From yellow to blue: Exploring Lance Armstrong’s image repair strategies across traditional and social media

Marion E. Hambrick, Evan L. Frederick, Jimmy Sanderson

Research output: Contribution to journalArticlepeer-review

56 Scopus citations

Abstract

This research explored how Lance Armstrong utilized image repair strategies during 2012 and early 2013. This time frame represented a turbulent period in his career, as he faced a doping investigation by the U.S. government and later admitted to using performance-enhancing drugs during a nationally televised interview with Oprah Winfrey. Armstrong’s 859 tweets during this time period and his comments during the Oprah Winfrey interview were collected and subjected to a thematic analysis using Benoit’s image repair typology. Results indicated that via Twitter, Armstrong used attacking the accuser, bolstering, and stonewalling strategies but during the interview demonstrated contrition by employing mortification, shifting blame, simple denial, provocation, and victimization along with two newly identified strategies: conforming and retrospective regret. The results suggest that athletes who display multifaceted image repair strategies can embolden identification and attachment with followers and introduce competing media narratives surrounding their identity. However, these strategies may backfire when divergent messages are delivered in different media forums. Theoretical and practical implications will be discussed.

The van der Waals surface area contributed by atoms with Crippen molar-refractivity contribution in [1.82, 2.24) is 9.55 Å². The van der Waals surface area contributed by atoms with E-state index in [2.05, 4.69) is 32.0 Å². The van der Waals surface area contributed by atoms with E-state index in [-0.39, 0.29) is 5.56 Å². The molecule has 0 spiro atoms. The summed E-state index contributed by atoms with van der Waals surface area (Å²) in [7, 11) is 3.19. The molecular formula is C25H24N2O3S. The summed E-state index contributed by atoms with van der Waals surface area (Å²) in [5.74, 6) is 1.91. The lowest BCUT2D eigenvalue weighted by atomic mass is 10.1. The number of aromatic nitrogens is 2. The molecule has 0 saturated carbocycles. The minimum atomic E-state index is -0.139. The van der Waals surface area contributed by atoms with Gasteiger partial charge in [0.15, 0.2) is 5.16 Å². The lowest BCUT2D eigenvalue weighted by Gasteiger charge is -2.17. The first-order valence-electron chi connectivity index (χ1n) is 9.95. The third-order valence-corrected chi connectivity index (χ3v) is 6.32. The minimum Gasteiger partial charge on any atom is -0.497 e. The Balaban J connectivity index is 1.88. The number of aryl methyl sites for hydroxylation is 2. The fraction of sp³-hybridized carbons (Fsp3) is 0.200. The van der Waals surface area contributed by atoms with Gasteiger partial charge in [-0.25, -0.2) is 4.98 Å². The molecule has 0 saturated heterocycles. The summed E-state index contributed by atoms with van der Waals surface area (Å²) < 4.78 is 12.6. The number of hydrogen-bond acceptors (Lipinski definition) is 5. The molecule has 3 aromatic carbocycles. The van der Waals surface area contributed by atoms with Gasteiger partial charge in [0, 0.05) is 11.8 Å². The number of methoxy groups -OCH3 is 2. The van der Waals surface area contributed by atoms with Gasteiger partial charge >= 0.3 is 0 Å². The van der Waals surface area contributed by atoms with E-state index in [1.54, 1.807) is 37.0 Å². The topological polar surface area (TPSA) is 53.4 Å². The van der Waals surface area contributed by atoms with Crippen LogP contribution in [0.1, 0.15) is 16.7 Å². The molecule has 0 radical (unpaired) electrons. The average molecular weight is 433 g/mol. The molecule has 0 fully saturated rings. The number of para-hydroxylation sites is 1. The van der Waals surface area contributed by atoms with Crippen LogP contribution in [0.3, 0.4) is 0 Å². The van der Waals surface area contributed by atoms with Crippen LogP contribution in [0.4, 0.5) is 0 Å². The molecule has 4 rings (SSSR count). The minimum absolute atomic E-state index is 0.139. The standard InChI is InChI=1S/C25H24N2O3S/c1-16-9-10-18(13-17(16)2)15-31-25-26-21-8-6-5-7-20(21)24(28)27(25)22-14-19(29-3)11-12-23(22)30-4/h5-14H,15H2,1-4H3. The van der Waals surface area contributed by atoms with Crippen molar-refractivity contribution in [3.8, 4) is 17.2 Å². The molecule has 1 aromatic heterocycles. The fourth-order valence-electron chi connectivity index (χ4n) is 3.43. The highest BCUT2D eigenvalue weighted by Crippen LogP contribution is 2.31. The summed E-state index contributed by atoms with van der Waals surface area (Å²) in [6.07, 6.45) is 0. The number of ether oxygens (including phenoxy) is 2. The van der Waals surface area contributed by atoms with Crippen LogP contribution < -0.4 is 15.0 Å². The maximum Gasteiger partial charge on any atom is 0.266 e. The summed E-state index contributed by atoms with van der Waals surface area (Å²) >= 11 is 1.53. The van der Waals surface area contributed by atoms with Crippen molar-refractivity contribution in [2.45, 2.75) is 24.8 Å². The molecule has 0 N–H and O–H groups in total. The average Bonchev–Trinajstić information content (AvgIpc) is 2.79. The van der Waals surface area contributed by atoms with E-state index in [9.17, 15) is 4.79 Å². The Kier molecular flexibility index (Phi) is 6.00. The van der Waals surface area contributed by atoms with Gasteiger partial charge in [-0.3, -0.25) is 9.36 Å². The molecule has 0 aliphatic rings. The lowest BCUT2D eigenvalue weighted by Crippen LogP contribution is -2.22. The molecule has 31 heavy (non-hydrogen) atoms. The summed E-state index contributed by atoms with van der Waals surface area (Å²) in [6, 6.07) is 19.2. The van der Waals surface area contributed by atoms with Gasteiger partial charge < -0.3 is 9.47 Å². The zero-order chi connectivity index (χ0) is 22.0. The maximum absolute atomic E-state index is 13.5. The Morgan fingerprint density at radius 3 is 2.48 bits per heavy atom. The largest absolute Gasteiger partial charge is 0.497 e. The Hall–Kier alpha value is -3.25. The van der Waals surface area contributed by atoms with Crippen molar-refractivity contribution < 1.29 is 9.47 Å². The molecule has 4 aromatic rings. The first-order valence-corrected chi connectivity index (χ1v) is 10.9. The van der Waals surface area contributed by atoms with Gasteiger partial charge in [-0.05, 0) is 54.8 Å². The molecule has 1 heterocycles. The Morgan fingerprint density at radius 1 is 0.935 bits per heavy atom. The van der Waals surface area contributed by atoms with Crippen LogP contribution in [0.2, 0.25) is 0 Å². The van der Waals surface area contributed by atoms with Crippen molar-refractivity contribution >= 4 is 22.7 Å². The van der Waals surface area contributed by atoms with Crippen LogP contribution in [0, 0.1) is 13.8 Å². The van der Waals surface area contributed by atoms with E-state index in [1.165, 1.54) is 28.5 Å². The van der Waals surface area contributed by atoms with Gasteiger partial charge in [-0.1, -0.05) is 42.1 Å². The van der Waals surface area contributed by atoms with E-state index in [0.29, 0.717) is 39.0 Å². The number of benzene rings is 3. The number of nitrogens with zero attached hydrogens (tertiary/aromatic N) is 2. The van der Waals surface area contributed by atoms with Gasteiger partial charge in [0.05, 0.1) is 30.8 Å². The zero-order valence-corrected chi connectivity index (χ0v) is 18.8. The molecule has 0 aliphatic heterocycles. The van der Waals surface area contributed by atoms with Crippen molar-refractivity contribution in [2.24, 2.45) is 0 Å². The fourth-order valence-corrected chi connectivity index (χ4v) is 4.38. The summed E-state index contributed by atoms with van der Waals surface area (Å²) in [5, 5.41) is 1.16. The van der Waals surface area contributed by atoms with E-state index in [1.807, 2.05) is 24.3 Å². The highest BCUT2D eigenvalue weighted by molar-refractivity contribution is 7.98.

Original languageEnglish
Pages (from-to)196-218
Number of pages23
JournalCommunication and Sport
Volume3
Issue number2
DOIs
StatePublished - Jun 2015

Keywords

  • Identity
  • Image repair
  • Lance Armstrong
  • Social media
  • Twitter

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